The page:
8 There is no agreed upon definition of ‘enterprise risk management’ (ERM). ERM commonly refers to an integrative approach to risk management that is informed by an organization’s highest level goals and strategies. For example, the Committee of Sponsoring Organizations of the Treadway Commission (COSO) defines ERM as ‘a process, effected by an entity’s board of directors, management or other personnel, applied in strategy setting and across the enterprise, designed to identify potential events that may affect the entity, and manage risk to be within its risk appetite, to provide reasonable assurance regarding the achievement of entity objectives’ (see, Committee of Sponsoring Organizations of the Treadway Commission, Enterprise Risk Management – Integrated Framework, Executive Summary, (COSO, 2004) 2 ).
9 See, for example, Human Rights Council, ‘Report of the Special Representative of the Secretary-General on the Issue of Human Rights and Transnational Corporations and Other Business Enterprises’, A/HRC/11/13 (22 April 2009), para 51: ‘Businesses routinely employ due diligence to assess exposure to risks beyond their control and develop mitigation strategies for them, such as changes in government policy, shifts in consumer preferences, and even weather patterns. Controllable or not, human rights challenges arising from the business context, its impacts and its relationships can pose material risks to the corporation and its stakeholders, and generate outright abuses that may be linked to the corporation in perception or reality. Therefore, they merit a similar level of due diligence as any other risk.’
10 Human Rights Council, ‘Report of the Special Representative of the Secretary-General on the Issue of Human Rights and Transnational Corporations and Other Business Enterprises, John Ruggie’, A/HRC/17/31/Add.2 (23 May 2011) 8.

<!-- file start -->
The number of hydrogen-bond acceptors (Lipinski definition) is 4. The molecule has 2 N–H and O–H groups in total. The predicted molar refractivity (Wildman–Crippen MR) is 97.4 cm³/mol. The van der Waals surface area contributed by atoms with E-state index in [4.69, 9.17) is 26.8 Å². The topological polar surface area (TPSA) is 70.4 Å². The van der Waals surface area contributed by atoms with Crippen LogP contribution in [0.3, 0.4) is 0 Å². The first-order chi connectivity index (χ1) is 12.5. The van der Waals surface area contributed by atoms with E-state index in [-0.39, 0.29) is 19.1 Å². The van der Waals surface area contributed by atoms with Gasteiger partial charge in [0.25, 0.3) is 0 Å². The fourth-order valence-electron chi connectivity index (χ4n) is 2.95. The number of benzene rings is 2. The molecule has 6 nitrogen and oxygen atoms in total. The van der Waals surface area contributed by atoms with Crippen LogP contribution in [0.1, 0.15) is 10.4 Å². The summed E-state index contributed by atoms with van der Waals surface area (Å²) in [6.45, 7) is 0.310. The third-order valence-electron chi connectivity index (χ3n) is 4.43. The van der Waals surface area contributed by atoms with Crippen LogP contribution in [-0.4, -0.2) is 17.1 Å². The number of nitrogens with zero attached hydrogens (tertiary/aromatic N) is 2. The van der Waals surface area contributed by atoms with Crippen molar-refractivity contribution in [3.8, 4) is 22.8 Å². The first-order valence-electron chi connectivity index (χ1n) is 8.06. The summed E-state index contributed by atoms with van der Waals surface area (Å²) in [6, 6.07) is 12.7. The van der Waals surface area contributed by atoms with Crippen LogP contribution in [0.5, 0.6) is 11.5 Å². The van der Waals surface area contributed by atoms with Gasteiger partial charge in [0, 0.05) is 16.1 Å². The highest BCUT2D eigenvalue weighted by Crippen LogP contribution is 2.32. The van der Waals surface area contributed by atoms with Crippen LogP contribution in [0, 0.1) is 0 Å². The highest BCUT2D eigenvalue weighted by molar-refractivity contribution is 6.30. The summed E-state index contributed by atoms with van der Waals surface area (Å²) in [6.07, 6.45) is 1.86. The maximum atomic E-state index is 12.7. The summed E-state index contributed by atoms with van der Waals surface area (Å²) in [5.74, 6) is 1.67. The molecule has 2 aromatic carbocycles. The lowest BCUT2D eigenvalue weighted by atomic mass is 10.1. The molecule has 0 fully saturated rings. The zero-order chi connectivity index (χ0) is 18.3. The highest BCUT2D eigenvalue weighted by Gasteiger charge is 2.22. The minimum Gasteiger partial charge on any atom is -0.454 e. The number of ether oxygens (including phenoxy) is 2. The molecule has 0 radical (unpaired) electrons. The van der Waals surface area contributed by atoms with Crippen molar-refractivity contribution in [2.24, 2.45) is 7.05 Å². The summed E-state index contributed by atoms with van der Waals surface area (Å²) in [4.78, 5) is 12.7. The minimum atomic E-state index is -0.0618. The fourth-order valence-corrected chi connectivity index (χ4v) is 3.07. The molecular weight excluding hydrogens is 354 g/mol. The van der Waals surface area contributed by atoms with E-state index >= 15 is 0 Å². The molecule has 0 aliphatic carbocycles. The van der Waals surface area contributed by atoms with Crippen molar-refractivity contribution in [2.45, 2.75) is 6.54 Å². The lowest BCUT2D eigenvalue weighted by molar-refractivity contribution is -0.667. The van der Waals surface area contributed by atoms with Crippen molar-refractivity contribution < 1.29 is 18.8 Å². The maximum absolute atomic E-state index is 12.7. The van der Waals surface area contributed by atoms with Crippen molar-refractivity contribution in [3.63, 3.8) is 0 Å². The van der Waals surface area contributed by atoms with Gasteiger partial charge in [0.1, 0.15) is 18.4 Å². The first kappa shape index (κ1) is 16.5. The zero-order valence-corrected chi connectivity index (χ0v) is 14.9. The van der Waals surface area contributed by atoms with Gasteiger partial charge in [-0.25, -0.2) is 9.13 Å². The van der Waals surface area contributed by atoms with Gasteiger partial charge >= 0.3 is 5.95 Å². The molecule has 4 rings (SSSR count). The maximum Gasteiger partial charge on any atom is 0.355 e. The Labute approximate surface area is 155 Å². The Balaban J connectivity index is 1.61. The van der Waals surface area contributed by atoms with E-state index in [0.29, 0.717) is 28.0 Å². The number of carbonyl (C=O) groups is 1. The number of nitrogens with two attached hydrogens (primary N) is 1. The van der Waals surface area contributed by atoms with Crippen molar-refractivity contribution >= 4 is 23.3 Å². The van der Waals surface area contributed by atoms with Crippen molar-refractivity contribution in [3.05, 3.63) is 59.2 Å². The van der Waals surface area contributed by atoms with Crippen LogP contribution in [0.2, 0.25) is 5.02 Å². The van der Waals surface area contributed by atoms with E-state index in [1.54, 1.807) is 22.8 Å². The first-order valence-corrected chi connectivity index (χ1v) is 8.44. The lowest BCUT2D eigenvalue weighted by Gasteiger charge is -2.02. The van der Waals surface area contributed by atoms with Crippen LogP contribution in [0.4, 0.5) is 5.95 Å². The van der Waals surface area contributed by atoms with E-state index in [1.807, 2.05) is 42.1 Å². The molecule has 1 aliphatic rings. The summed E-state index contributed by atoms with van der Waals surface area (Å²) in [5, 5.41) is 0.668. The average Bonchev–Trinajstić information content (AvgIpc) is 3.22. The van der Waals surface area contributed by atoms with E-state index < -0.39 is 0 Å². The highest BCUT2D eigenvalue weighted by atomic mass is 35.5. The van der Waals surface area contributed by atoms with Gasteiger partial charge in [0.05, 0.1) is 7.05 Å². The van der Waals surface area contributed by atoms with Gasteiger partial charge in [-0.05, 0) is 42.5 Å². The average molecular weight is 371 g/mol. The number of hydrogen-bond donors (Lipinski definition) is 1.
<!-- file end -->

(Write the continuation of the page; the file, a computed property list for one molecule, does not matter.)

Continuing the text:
11 Ruggie, John, ‘Global Governance and “New Governance Theory”: Lessons from Business and Human Rights’ (2014) 20 Global Governance 5 , 14. However, a forward-looking management standard can be useful in informing the contents of a due diligence liability standard – see, e.g., Bonnitcha, Jonathan and McCorquodale, Robert, ‘Is the Concept of “Due Diligence” in the Guiding Principles Coherent?’ (2013), http://ssrn.com/abstract=2208588 or http://dx.doi.org/10.2139/ssrn.2208588 (accessed 25 July 2016).
12 The fourth EU money laundering directive, EU Directive 2015/849, could serve as an example for such an enhanced risk-based regulatory approach. Art 8 of the directive provides that member state laws impose certain risk management and compliance processes on financial and credit institutions as well as other entities that could be targeted by money laundering. Such companies are to have controls and procedures to mitigate and manage effectively the risks of money laundering and terrorist financing. For an overview of risk-based regulation see, e.g., Black, Julia, ‘Risk-based Regulation: Choices, Practices and Lessons Being Learnt’ in OECD, Risk and Regulatory Policy - Improving the Governance of Risk (Paris: OECD Publishing, 2010) 185–224 , and, more generally, the research of the Centre for Analysis of Risk and Regulation (CARR) and the London School of Economics, http://www.lse.ac.uk/accounting/CARR/home.aspx (accessed 25 July 2016).